Monday, December 10, 2012

Setting a "Content-Disposition" HTTP Header in Web API Controller Method

When developing an ASP.NET Web API controller method that allows to download a file it is considered a good practice to set a "Content-Disposition" header to guide a browser of a name of a file being downloaded.

There are two different ways to approach this simple task. First is to add a new HTTP header to the HTTP response using string values for the header's name and value. The second is to try and use the .NET framework's infrastructure methods that presumably should make this task easier.

The first method seems to be very simple but potentially dangerous: one would need to hard-code string values and be totally responsible for the values to be properly formatted according to the W3C standards.

The second method is to try and delegate handling of the specifics of the HTTP protocol to the .NET framework by using corresponding presumably built-in methods. This seems more appropriate and even easier to achieve. However due to poor documentation of the Web API extensions that is easier said than done. without further ado this is how it's done:

Only one string value here should hard-coded with a guideline available in the official documentation so it's not that bad.

If you find this information possible share it with your fellow colleagues so it may save their valuable time.

Tuesday, February 21, 2012

Fixing 'Bootmgr is missing' problem on Windows 7

The reason for this post is that it took me three hours on the weekend to fix this problem and based on the amount of search results the Google returns for that keywords I figured there are a lot of people facing such a problem. So my goal is to provide with a simple explanation and easy fix to save one's time and may be even prevent this problem from happening.

Let's start first from understanding what exactly is the problem. Secondly we see how to fix it and lastly we discuss the scenarios that could cause such a problem.

The problem

When one tries to boot up a computer with Windows 7 OS on it and instead sees a black screen with a message "Bootmgr is missing - Press CTRL+ALT+DEL to restart". (I guess it's obvious that restarting will not fix the problem)

There is an important condition for the fix described in this article: the computer was booting before but after some changes this error occurred. If this is not the case than the solution might not be applicable but from another hand it would not hurt to read further.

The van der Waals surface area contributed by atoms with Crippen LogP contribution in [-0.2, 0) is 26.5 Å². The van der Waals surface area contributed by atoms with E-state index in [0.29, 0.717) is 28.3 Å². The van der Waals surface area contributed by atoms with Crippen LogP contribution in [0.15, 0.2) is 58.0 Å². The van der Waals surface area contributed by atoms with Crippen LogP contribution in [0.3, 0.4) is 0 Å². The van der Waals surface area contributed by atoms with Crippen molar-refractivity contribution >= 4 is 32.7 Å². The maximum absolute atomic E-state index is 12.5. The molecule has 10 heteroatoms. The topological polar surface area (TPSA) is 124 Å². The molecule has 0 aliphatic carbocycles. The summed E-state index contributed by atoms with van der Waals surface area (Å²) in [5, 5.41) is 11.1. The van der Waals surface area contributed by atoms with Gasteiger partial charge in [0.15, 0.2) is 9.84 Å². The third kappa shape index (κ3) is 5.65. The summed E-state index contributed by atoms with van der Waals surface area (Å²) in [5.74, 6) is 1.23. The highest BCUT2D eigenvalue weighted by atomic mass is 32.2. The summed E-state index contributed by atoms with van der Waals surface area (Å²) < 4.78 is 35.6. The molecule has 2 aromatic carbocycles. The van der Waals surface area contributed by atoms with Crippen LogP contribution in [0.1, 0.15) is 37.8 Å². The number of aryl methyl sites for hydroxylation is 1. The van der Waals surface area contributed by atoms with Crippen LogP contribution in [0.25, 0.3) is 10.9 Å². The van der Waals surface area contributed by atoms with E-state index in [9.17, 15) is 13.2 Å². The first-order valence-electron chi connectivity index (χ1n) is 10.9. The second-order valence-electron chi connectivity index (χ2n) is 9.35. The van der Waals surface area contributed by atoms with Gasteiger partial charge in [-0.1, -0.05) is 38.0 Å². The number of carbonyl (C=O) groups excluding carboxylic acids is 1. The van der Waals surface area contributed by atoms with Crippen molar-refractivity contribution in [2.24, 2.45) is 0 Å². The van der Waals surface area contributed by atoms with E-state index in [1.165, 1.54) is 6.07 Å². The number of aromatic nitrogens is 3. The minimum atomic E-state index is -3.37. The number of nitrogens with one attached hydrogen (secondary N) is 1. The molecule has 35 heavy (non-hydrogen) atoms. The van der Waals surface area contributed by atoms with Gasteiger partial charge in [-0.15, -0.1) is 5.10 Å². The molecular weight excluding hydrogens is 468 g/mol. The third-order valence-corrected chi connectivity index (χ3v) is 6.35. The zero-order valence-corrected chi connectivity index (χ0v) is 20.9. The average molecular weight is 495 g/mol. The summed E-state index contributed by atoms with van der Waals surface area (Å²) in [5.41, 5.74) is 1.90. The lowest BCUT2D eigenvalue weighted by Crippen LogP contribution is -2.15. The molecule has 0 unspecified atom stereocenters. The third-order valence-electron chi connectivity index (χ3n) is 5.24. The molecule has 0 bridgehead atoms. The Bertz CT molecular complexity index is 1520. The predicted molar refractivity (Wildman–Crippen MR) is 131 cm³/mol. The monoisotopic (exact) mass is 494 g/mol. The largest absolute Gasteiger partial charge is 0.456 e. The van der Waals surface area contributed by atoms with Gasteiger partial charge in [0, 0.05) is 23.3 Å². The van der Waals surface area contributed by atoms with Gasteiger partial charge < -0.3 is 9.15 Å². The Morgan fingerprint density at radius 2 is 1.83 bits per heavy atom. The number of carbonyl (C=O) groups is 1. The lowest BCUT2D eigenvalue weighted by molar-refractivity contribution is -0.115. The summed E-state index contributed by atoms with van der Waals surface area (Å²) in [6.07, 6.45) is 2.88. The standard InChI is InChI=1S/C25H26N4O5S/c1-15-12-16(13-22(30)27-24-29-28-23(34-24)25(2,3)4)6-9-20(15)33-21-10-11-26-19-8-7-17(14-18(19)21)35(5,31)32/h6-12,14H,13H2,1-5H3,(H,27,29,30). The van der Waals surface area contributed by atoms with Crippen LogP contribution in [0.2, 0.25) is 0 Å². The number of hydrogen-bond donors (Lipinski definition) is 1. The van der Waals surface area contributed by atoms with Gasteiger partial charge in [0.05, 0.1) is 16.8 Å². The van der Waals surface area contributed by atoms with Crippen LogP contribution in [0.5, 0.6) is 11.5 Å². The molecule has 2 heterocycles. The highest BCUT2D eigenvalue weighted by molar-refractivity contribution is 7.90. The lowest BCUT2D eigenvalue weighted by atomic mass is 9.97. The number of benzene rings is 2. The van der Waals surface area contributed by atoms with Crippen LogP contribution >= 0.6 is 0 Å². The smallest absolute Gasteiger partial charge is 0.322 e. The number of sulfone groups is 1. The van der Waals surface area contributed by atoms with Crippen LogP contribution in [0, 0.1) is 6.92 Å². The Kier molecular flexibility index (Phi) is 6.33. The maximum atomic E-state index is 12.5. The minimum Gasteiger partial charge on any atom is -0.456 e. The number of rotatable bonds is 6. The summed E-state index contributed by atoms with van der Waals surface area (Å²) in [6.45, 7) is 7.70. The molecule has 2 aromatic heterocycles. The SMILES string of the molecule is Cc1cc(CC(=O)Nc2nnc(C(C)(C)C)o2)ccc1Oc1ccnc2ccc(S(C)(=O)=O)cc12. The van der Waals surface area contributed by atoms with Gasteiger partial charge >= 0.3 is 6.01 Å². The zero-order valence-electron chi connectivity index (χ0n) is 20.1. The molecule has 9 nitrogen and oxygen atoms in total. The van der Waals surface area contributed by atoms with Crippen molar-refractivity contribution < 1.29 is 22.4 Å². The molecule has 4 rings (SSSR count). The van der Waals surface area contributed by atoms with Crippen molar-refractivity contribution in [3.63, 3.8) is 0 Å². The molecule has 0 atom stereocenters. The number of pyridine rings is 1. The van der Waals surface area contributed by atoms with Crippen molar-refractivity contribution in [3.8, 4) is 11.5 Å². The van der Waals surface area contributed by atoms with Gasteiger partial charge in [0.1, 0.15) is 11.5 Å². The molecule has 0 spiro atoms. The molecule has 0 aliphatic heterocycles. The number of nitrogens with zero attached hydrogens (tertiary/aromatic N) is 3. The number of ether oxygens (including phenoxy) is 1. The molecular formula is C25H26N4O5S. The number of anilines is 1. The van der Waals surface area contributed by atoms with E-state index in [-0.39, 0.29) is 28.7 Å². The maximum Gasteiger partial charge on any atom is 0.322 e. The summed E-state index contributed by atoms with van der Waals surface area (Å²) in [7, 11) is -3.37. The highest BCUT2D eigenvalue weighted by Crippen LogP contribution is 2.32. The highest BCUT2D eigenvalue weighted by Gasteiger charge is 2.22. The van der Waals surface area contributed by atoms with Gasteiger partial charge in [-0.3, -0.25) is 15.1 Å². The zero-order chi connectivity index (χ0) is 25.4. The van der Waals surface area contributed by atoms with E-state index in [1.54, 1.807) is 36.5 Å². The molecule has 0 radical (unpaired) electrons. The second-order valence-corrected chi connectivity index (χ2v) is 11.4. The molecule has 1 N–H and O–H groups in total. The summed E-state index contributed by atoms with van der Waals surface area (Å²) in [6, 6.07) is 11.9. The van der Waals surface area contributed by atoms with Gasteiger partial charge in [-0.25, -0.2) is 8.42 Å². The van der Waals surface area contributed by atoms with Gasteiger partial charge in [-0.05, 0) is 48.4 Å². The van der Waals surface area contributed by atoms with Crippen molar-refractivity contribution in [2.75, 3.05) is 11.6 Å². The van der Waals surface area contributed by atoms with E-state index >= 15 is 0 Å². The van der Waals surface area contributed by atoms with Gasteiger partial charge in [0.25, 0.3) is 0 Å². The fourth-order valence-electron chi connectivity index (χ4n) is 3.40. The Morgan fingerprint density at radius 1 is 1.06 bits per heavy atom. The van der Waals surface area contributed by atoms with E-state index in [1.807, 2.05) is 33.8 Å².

So what exactly is the problem? The answer is easy: it's right in the message. Windows is looking for a file with a name "bootmgr" and cannot find it. This is a hidden file of a size about 320Kb that should reside in the root of a boot partition on a hard drive where the Windows OS is installed. We will discuss the reasons why it's missing later but now since we know what the problem is how can it be fixed?

The fix

Copy the bootmgr file from the source to the root of the boot Windows partition on hard drive. An XCOPY command can be used with an /h switch that allows copying hidden and system files. For example:
X:/>xcopy bootmgr C:\ /h

Where to find the bootmgr file?

This is an important question. The answer depends on a particular computer's configuration but based on the problem statistics let's just mention the most probable locations to search for the file (don't forget it's hidden):
  • Root of another hard drive with Windows 7 on it
  • Root of another partition on the same hard drive with Windows 7 on it
  • Windows 7 installation DVD
Once you figure the location of the bootmgr file simply copy it over to a boot partition and restart the computer: it should be able to boot in windows successfully this time and you are done.

The possible causes of the problem

In my case and based on the Internet search results that seems to be a very popular cause I have installed a second hard drive in the computer and then installed Windows 7 on a new hard drive. The key here is that Windows installer did not copy the bootmgr file on a new hard drive because it already existed on an old hard drive. The same problem would have happened if Windows was installed on a new partition on the same hard drive where another Windows installation present. These two reasons cover over 80% of the problem occurrences with some variations around different versions of Windows that existed at the moment of a new Windows installation and dual-boot related problem with the same outcome.

Another set of reasons relate to hardware problems with hard drives and not covered in this post for an obvious reason that the only solution for that is to replace a hard drive and reinstall Windows.


Apparently the only proper way of installing Windows is first to hide a hard drive or a partition with another Windows installation and once a new Windows is installed make it visible again. Unfortunately to the best of my knowledge that is not mentioned in the installation instruction.

Advanced technical details

For those who would like to dig a bit deeper I suggest to boot into a Windows Recovery environment (F8 for Windows boot advanced options), open a command line prompt and use a bcdedit utility to explore the BCD (boot configuration database) content to see where Windows looks for the bootmgr file.


Once the cause of the problem is understood the fix is easy however the search for the cause has been significantly slowed down by an amount of misinformation that Google search returned.